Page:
Whose bodies are allowed to stay? Whose bodies are not?
Coming on the heels of roundups of undocumented immigrants nationwide, this piece is directly in response to asking follow up questions around the #ADayWithoutAnImmigrant protest. What would life, or these spaces, look like when certain people are removed? Stripping away contextual references and one body from the original photographs creates a parallel world in which the subject becomes the eerie focal point amid otherwise normal, domestic and intimate scenarios. What remains after is not an absent figure, but an intensified figure and an intensified absence.
This piece utilizes PCV pipes as windows into the country of New Zealand, by mean of the country's water sources. The pipes themselves are cut to various lengths to mimick the mountainous lanscape of the island country.
Skin on Skin focuses on body image and perception. When you don't know if the mirror or your mind is warped, you can't trust your eyes and its hard to even understand what you look like. Skin on Skin personifies those anxieties to create the "monster" in the mirror.
Varied Reactions to Neutral Gestures of Hair Pulling
Acrylic Paint, Tape, and Twine on Wall
This piece started off with an immediate idea of what I wanted to do, which was to paint a figure on the wall using stencils cut from illustration board. I then decided that I wanted to add some form of dimension to the piece, as a piece that is more dynamic and less static is often better at generating interest (in my experience). I chose the most generalized color palette I could think of for the figure, which was based on heat signatures (something that all living things have). This was because I wanted to leave the overall message up to the interpretations of the audience instead of assigning the piece one isolated meaning, which meant keeping the figure ambiguous enough that a viewer could step into its shoes.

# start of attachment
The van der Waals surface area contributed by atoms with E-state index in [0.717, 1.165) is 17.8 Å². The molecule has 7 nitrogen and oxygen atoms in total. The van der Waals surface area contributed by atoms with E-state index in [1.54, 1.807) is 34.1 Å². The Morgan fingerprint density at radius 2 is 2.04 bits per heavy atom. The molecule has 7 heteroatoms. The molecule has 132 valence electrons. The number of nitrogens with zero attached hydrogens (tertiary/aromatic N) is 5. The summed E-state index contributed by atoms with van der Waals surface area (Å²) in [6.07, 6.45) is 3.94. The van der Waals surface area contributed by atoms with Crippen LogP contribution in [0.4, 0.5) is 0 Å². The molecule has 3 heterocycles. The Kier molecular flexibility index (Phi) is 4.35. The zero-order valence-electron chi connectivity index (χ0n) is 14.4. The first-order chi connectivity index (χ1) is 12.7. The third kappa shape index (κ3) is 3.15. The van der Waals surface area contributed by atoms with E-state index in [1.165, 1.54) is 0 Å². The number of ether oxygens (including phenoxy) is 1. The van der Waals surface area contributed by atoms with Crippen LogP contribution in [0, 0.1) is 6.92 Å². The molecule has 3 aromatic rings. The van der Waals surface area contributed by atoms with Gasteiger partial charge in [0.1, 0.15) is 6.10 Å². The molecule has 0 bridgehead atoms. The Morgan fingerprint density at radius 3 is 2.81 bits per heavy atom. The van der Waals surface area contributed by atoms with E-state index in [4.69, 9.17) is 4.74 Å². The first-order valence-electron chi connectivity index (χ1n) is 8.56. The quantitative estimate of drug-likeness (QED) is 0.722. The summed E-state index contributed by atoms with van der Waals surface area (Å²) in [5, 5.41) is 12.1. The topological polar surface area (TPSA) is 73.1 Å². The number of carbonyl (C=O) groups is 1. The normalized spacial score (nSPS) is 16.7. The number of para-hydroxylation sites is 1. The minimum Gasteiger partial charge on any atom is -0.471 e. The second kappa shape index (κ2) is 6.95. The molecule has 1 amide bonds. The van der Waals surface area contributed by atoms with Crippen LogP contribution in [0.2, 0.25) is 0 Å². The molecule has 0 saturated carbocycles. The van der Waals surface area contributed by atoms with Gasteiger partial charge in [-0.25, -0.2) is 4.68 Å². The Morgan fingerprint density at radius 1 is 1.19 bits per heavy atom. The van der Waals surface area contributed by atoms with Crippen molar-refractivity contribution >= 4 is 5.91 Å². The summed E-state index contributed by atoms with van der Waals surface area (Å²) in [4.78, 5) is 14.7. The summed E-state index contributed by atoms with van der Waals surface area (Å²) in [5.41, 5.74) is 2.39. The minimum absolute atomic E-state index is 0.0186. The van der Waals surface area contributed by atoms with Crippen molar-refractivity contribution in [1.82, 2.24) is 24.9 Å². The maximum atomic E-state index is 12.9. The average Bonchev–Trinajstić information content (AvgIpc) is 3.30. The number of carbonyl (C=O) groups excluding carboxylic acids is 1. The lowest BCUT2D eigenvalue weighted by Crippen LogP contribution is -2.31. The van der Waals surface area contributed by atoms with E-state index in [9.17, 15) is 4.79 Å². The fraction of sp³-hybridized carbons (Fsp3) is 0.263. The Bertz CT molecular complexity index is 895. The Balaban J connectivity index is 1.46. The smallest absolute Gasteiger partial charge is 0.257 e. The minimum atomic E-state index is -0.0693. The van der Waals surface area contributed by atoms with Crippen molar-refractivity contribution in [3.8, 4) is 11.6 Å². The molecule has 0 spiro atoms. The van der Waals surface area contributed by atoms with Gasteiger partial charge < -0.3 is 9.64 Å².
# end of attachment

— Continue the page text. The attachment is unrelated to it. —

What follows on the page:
Lamp, broken hydro-cal, projector, mp4 video projection (3:21 mins)
12" x 6" x 8"
What is the answer to the worries about tomorrow and if the things we are spending our lives doing are going to be relevant? How do we pick up on the signals that we attempt to send ourselves, but yet we feel like the message is still clouded and cryptic? Our insecurities and uncertainties spill out of us the more we battle with the things that we cannot control.
An anthropomorphic relic of our past stands and watches. Its screen displays only the darkened reflection of those who stare into it. Taking design cues from the compact Macintosh computers of the 80s and 90s, its utilitarian appearance suggests that this piece has a certain function. This creates an unsettling anticipation among those who view this sculpture.